Cashews
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The Cashew Tree (Anacardium occidentale) is originally from Northeastern Brazil is a member of the Anacardiaceae family and is closely related to the Mango, Pistachio, and strangely enough, poison ivy.

The Cashew Tree yields both Cashew Apples and Cashew Nuts as crops. In a natural rarity, the Cashew Nut hangs from the Cashew Apple, which we don’t see much of because it is so perishable it won’t survive the storage and travel of distribution.

The Cashew Nut is the Seed of the evergreen tree which takes its name “Anacardium” from the inverted heart shape of the Cashew Nut. “Cardium” means “heart” in Latin and “ana” means upward or inverted. 

As a seed, the delicately flavored, kidney-shaped Cashew is not technically a Nut, but something we call a Culinary Nut because they are thought of and used in the kitchen in a manner similar to Nuts.

Portuguese explorers first learned of the Cashew tree from the Tupi Indians, who called it the “acajú,” which means “nut that produces itself in their language. Understandably, the acajú became “caju” in Portuguese. It is not much of a stretch to imagine how the Portuguese word became “Cashew” in English.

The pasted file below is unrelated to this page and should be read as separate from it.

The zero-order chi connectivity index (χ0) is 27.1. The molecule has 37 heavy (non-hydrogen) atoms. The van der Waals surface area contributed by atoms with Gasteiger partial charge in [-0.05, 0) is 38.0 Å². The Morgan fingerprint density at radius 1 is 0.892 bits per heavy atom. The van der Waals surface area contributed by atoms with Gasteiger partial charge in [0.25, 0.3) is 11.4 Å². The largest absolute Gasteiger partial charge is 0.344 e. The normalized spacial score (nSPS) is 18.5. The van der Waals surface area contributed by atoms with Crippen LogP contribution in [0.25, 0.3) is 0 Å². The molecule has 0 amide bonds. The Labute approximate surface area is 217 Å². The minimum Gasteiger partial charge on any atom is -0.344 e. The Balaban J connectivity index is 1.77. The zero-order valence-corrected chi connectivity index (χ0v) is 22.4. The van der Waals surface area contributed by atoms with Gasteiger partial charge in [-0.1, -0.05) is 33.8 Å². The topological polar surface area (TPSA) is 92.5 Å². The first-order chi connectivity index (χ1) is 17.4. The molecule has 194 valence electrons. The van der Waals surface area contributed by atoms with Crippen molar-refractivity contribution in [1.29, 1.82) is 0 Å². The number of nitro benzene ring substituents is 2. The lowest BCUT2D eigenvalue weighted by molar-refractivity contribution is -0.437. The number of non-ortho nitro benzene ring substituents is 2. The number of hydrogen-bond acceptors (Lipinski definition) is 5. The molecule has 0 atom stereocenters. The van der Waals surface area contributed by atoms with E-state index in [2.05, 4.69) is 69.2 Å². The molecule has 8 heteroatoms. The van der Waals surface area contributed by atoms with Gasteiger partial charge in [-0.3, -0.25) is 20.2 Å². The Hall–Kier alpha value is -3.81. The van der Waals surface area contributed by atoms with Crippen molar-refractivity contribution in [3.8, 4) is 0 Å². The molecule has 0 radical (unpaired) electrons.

In the 16th Century, the Portuguese dispersed the Cashew tree to their empire, including their African Colonies of Angola, Guinea-Bissau, and Mozambique and their Indian colony of Goa. The tree was prized for its wood, Cashew Balm, and Cashew Apple. The Cashew Nut itself did not become very popular until the early 1900’s.

Cultivation

The Cashew Tree is a quick growing, evergreen, genuinely tropical tree (very sensitive to frost) that blossoms in the spring through early summer (depending on your hemisphere). Various cultivars have been adapted to different tropical locations between 25° N latitude and 25° S latitude. Newly planted Cashew Trees will flower in their third year. The largest Cashew Tree in the world expands over an area of about 81,000 sq. ft. (7,500 square metres).  Cashew Trees flower in the winter and produce fruit a few months later (late spring / early summer). The actual months of the season depend on your hemisphere.

The Cashew is the world’s largest Nut crop with more than 4 billion pounds produced. The title of world’s major producer of Cashew Nuts has changed hands a few times in the last decades. Currently, Nigeria is the leading producer but Vietnam and India have also been champs in recent memory. India exports close to $200 million a year of Cashews. Brazil, Mozambique, Tanzania and Peru (highest production yields) also raise decent sized crops.  The United States is the largest importer of Cashews.

The average yield for Cashew orchards is around 800 Lbs pounds per acre (900 kg/hectare) with planting density being roughly 25 trees per acre (60 trees per hectare).

The most difficult part of picking and processing Cashew Nuts is shelling the Cashews. The nuts are sold out of the shell because of the toxic Cashew Balm. Most shelling is either done manually or mechanically.